Reflections On The Fourth Industrial Revolution

by Freya Scammells

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March '22 Edition

The Fourth Industrial Revolution is clearly upon us - a new era of innovation in technology - and we are excited to keep you updated with what's new! In this monthly feature we bring you up to date on the latest resources, news and insights in the AI community. Happy Reading!

This month in your Reflection X newsletter...

We are all constantly being presented with ever-more advanced technology as society continually evolves.

With more advances made in technology, there becomes a greater need for value-driven innovations that can really help aid Diversity, Equality and Inclusion!

Last month we spoke on the importance of powerful Sci-fi available on streaming services right now...that can really drive innovation to new heights through compelling representation.

Recently, when Frank Herbert’s Dune was released as an updated theatrical presentation, new audiences were presented with a classic science fiction tale, from a legendary author, about family and community.

This month, let's take a further look at some highly compelling works of science fiction and how ideas in these works can inspire you, as a tech innovator or a potential one. What worlds have these authors created and what are the potential pitfalls and possibilities of highly advanced tech that they may have foreseen?

5 top female authors who have contributed highly-compelling Sci-fi to alight your curiosity!

As usual, we have our 5 Top Tech Innovations that are still ascending and our Top 4 AI News Stories to round up your tech March 2022!

Lets get your Tech-March started right now with...

The Ethics Of Modern Tech

How can we, with a greater understanding, make our evolving Fourth Industrial Revolution even better through an additional deep dive into Sci-fi ideas and concepts?

But before we begin, a quote from a master.

‘Any sufficiently advanced technology is indistinguishable from magic’.
- from
‘Profiles of the Future: An Inquiry into the Limits of the Possible by Arthur C. Clarke, 1962.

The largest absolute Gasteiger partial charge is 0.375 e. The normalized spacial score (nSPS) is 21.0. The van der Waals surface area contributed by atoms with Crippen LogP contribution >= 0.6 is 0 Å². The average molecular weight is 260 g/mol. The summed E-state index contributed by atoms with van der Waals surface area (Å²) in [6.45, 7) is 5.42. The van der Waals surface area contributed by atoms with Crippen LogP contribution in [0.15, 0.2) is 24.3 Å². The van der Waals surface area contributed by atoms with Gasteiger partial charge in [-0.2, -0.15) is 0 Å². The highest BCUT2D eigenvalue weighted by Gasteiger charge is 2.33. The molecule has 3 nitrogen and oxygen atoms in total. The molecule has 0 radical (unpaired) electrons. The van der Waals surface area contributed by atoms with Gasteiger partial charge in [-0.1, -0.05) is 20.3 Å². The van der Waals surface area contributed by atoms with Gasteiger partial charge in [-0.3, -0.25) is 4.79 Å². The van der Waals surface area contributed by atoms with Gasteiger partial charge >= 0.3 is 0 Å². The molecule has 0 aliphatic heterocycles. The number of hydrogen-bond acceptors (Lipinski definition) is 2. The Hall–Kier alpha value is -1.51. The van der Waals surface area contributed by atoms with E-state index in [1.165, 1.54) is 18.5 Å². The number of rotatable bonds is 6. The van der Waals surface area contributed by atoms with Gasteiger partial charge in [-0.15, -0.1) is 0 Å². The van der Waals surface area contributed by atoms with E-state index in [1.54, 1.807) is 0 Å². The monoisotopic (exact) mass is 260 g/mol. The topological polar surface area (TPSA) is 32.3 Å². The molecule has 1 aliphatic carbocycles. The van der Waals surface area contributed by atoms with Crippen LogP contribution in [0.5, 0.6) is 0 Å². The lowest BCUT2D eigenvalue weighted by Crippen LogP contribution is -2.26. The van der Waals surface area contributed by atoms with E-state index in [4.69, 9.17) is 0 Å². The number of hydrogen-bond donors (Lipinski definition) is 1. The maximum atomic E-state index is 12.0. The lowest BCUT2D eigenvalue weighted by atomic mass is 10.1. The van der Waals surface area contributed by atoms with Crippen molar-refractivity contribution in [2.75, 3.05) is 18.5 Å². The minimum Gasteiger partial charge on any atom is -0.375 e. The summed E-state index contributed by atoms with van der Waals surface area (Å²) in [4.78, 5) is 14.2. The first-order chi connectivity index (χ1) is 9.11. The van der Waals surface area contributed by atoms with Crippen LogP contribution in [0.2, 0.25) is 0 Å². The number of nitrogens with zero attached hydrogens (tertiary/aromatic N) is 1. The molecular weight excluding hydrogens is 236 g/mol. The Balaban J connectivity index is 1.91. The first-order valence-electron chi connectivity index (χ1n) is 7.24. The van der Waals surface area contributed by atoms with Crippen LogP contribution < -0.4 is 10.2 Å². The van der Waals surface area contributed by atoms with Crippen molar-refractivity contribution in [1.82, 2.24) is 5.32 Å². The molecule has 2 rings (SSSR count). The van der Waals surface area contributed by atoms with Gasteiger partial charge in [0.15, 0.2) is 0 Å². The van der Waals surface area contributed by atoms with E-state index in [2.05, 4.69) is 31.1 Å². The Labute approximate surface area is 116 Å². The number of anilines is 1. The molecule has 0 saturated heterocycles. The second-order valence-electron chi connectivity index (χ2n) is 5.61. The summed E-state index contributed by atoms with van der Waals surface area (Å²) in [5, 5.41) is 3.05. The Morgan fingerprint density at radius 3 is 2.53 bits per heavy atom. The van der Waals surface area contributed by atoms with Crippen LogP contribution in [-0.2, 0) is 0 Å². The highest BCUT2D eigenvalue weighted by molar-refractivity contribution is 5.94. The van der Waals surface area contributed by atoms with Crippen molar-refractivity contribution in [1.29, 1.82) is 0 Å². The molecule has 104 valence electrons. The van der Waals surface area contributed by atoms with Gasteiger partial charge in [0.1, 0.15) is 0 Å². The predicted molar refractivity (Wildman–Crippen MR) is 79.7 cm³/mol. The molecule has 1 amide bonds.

We need creative people, like Clarke, to help us make sense of the world around us and today. As our world gets ever more complex, their perspectives could be argued as indispensable.

After all, he created Hal 9000!

Additionally, if you have the opportunity to watch the film adaptation, keep a look out for our ancestor, the ape, throwing a bone into the air in one shot and it coming back down as a space station in the next. Can anything beat that?

Sci-fi authors knew and know inherently what technology means in order for stories to hang together and ring true. If they don’t resonate they fail, probably because we all know at a very deep level what fundamentally benefits us.

To illustrate this in the real world, the use of social media as an example, can be great fun and we appreciate the efforts companies go to to inform us of ‘too much’, but can even more be done by providers to help us comprehend the colossal amounts of information more effectively?

This month we take our cues from Sci-Fi authors past and present to help us understand a little more about the nature of technology and how it affects us.

‘There is no real ending. It’s just the place where you stop the story.’
-from ‘Dune’ by Frank Herbert, 1965.

We ask you now, to consider some points prevalent in science fiction and perhaps points to be asked, ad infinitum with every new generation of technology.

 1. Does today’s technology, aside from the amazing advances in clinical applications, actually heal us?

‘When one teaches, two learn.’
-Robert Heinlein, sci-fi icon.

How do you feel after checking your smart devices? ired, depleted, confused or perhaps all three?. Who tells you when you have had enough?

2. The tech that inspires us and the tech that sets off alarm bells

‘It is very hard for evil to take hold of the unconsenting soul.’

-from A Wizard of Earthsea by Ursula K. Le Guin, 1968.

What lights your fire?